Process or People

In much of manufacturing today, hitting a market window with product development is a critical factor for success. Development processes are different from production process due to their uncertainty and intangibles. My colleagues in the high technology industry spend millions of dollars organizing around Agile product development, buying software productivity tools, and acquiring the latest test technologies. Indeed, mastery of these tools and processes are critical to success in their industry. Too often however, organizations deploy these tools and fail to realize the improvement in cycle time expected. My experience over the years is that the people deploying the process are more important than the process itself.

People are a complex mixture of knowledge, skills, and attitudes. If these elements are not as finely tuned and maintained as the process, performance will not improve and perhaps even deteriorate. Attitudes are the pattern of beliefs people bring to the organization and will flavor the quality of communication, trust, and motivation to succeed. Organizations I have viewed as leaders in with development cycle time have engaged, confident employees with a desire to win and produce solutions quickly. Here are some considerations for product development cycle time:

Skimping on training: How many times have you seen an organization scrape together the capital dollars to buy a new tool, but inadequately budget the training required to acquire skill with the tool? It’s tempting to believe in technical organizations that use of these tools should be intuitive and that their people are “smart enough to figure it out.” Underestimating this need can sink programs.

Inability to anticipate: Product development organizations are usually populated with analytical styles that use the past to predict the future. Management teams benefit from developing engineers to extend their planning horizon to at least a couple months and develop a practice of identifying risk and contingencies.

Inadequate communication across departments: A vital role of management is properly dealing with this issue. Lack of shared priorities and inadequate sharing of technical details will add weeks to a product development. In this computer age, many are guilty of posting information in a data base or on a message board and, without following up, thinking they’ve covered the issue. There is still enormous benefit in having people with shared responsibilities actually talk to each other.

Missing skills in key positions:  Placement of the correct skills in each position requires an adept management team. Recruiting, setting goals aligned with standards of performance and available resource, and project management all impact forming the right team. Realistic assessment of talent and projects followed by action is vital to cycle time improvement. This is an extremely difficult function and I do not believe perfection is necessary. Management teams that demonstrate commitment to pulling together the right team will usually win employee engagement. Engagement can overcome a lot.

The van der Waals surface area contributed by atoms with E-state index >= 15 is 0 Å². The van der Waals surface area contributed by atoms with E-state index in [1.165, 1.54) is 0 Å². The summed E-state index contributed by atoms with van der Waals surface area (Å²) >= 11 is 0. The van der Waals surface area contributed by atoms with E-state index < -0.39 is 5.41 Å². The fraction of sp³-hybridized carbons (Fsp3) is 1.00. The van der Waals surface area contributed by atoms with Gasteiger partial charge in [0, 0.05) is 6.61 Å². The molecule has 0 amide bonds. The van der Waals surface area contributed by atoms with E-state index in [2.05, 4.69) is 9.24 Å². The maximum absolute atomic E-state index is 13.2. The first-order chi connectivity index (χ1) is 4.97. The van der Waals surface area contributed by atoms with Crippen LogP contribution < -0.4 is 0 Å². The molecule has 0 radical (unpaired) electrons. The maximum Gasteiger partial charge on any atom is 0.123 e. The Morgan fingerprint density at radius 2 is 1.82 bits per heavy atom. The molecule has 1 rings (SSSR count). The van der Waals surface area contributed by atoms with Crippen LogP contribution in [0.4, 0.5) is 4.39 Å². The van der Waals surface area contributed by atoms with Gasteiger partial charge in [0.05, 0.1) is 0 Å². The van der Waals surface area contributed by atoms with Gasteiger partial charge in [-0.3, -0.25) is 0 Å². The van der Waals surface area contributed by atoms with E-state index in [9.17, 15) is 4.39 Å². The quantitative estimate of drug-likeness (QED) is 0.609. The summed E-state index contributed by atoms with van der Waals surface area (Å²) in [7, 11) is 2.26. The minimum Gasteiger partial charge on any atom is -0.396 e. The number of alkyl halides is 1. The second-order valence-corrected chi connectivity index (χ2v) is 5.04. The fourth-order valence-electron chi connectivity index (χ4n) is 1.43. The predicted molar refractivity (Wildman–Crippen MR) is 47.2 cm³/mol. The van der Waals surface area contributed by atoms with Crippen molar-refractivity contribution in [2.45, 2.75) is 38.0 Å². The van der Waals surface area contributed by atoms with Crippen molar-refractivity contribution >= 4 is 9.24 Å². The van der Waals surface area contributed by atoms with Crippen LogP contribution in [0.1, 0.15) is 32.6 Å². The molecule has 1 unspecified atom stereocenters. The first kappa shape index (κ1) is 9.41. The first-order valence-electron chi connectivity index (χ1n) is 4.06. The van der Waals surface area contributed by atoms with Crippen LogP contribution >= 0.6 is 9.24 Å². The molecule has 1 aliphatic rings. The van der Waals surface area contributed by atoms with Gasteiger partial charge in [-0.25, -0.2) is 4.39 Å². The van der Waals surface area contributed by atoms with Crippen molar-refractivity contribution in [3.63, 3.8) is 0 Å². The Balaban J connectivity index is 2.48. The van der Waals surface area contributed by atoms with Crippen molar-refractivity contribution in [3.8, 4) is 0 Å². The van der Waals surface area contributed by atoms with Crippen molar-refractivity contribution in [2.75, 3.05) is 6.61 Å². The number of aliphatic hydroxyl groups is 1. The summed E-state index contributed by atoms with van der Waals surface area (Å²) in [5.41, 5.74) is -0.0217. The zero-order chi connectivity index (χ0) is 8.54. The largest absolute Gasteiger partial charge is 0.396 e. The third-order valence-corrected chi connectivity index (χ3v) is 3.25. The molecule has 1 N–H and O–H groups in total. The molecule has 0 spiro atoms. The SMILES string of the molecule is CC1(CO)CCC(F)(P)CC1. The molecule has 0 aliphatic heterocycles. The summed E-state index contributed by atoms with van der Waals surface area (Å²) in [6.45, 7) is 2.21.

Leading with values: Hewlett-Packard and Google are two companies celebrated for creating cultures that value employees and innovation. Leaders that project a winning attitude and demonstrate the principles they value will engage employees. Engaged employees are more confident and committed to helping their company win. This energy can dramatically improve your time to develop. 

Why Strategic Goals Are Not Achieved

It’s the start of a new year with new budgets and plans; and the air filled with a renewed sense of opportunity. All too often, organizations fall short on the previous year’s planned initiatives and skip into the new year without reflecting on what happened. Shortcomings can be caused by events out of one’s control. There are common management errors, however, that cause plans to fall short. What follows are a few of my favorites:

  • Strategic goals were not expanded into SMART task lists with a name assigned to each task. The acronym SMART stands for Specific, Measureable, Attainable, Relevant, and Timely. It should never be assumed that individuals will assume responsibility for a task without being asked. Also, the expectations for each task need to be “crystal-clear.” Management needs to pay particular attention to the Attainable element. Setting too many goals for the resource available guarantees some objectives will not be met.
  • Initiatives are not properly prioritized throughout the organization. Strategic initiatives often compete for the same resource that is responsible for turning revenue each month. My experience is that strategic is always trumped by the pragmatic. It is also important that personal and department incentives are compatible with achieving the strategic goal.
  • Inadequate management review of strategic goals. Reviews can uncover a number of issues before they derail the plan. It is important to assure that communication across departments is providing compatible priorities and smooth handoff of input for the next task. Sometimes organizations will discover through implementation of the task list that the perceived opportunity of the goal is not what was previously envisioned and communicated to stakeholders. It is important that management identify the contingency plan on a timely basis to preserve the credibility of the planning process.
  • Management insensitivity to change. Critical goals usually introduce significant change to an organization. It is vital that the goal be sold to every level of the organization and that objections be properly listened to. Employee engagement is an invaluable means to improving and accelerating achievement of the goal.